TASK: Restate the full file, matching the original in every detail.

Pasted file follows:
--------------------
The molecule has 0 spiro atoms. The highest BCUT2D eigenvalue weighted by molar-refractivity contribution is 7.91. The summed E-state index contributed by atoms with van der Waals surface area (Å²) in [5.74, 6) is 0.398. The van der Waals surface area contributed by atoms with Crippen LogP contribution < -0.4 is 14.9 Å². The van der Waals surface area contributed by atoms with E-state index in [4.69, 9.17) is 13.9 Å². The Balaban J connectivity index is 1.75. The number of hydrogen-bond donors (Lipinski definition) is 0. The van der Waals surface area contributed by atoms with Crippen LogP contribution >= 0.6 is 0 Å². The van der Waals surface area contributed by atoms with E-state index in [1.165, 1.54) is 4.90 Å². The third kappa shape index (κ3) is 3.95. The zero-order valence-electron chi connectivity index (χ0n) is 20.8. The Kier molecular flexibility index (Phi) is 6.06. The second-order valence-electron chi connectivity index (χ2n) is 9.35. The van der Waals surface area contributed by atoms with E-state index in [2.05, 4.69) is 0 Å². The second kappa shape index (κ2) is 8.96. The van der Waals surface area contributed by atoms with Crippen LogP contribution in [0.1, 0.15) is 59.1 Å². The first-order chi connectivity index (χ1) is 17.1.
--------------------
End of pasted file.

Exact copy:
The molecule has 0 spiro atoms. The highest BCUT2D eigenvalue weighted by molar-refractivity contribution is 7.91. The summed E-state index contributed by atoms with van der Waals surface area (Å²) in [5.74, 6) is 0.398. The van der Waals surface area contributed by atoms with Crippen LogP contribution < -0.4 is 14.9 Å². The van der Waals surface area contributed by atoms with E-state index in [4.69, 9.17) is 13.9 Å². The Balaban J connectivity index is 1.75. The number of hydrogen-bond donors (Lipinski definition) is 0. The van der Waals surface area contributed by atoms with Crippen LogP contribution >= 0.6 is 0 Å². The van der Waals surface area contributed by atoms with E-state index in [1.165, 1.54) is 4.90 Å². The third kappa shape index (κ3) is 3.95. The zero-order valence-electron chi connectivity index (χ0n) is 20.8. The Kier molecular flexibility index (Phi) is 6.06. The second-order valence-electron chi connectivity index (χ2n) is 9.35. The van der Waals surface area contributed by atoms with E-state index in [2.05, 4.69) is 0 Å². The second kappa shape index (κ2) is 8.96. The van der Waals surface area contributed by atoms with Crippen LogP contribution in [0.1, 0.15) is 59.1 Å². The first-order chi connectivity index (χ1) is 17.1.